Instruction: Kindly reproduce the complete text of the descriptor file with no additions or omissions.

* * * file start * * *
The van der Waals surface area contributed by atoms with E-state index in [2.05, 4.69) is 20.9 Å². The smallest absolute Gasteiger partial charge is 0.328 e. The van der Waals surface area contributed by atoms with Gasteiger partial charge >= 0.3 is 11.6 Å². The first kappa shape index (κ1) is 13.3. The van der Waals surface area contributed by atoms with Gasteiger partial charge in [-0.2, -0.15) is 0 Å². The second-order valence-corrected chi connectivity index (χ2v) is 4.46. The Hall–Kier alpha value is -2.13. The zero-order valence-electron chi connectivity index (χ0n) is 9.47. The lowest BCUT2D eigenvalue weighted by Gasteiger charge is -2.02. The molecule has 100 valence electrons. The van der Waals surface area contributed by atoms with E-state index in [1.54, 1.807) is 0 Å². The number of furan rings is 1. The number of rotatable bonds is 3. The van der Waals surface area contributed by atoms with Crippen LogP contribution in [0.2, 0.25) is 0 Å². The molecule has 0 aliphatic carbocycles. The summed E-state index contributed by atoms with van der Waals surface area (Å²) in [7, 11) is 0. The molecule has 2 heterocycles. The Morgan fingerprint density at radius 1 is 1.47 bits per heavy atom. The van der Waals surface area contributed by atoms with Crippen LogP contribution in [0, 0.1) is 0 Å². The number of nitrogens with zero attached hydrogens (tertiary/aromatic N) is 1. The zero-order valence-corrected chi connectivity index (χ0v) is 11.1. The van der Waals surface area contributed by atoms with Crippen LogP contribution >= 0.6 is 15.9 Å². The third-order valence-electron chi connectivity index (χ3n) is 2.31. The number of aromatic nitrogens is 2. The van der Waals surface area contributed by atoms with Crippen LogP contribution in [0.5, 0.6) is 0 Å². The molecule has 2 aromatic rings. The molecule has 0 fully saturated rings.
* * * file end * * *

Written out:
The van der Waals surface area contributed by atoms with E-state index in [2.05, 4.69) is 20.9 Å². The smallest absolute Gasteiger partial charge is 0.328 e. The van der Waals surface area contributed by atoms with Gasteiger partial charge >= 0.3 is 11.6 Å². The first kappa shape index (κ1) is 13.3. The van der Waals surface area contributed by atoms with Gasteiger partial charge in [-0.2, -0.15) is 0 Å². The second-order valence-corrected chi connectivity index (χ2v) is 4.46. The Hall–Kier alpha value is -2.13. The zero-order valence-electron chi connectivity index (χ0n) is 9.47. The lowest BCUT2D eigenvalue weighted by Gasteiger charge is -2.02. The molecule has 100 valence electrons. The van der Waals surface area contributed by atoms with E-state index in [1.54, 1.807) is 0 Å². The number of furan rings is 1. The number of rotatable bonds is 3. The van der Waals surface area contributed by atoms with Crippen LogP contribution in [0.2, 0.25) is 0 Å². The molecule has 0 aliphatic carbocycles. The summed E-state index contributed by atoms with van der Waals surface area (Å²) in [7, 11) is 0. The molecule has 2 heterocycles. The Morgan fingerprint density at radius 1 is 1.47 bits per heavy atom. The van der Waals surface area contributed by atoms with Crippen LogP contribution in [0, 0.1) is 0 Å². The number of nitrogens with zero attached hydrogens (tertiary/aromatic N) is 1. The zero-order valence-corrected chi connectivity index (χ0v) is 11.1. The van der Waals surface area contributed by atoms with Crippen LogP contribution >= 0.6 is 15.9 Å². The third-order valence-electron chi connectivity index (χ3n) is 2.31. The number of aromatic nitrogens is 2. The van der Waals surface area contributed by atoms with Crippen LogP contribution in [0.5, 0.6) is 0 Å². The molecule has 2 aromatic rings. The molecule has 0 fully saturated rings.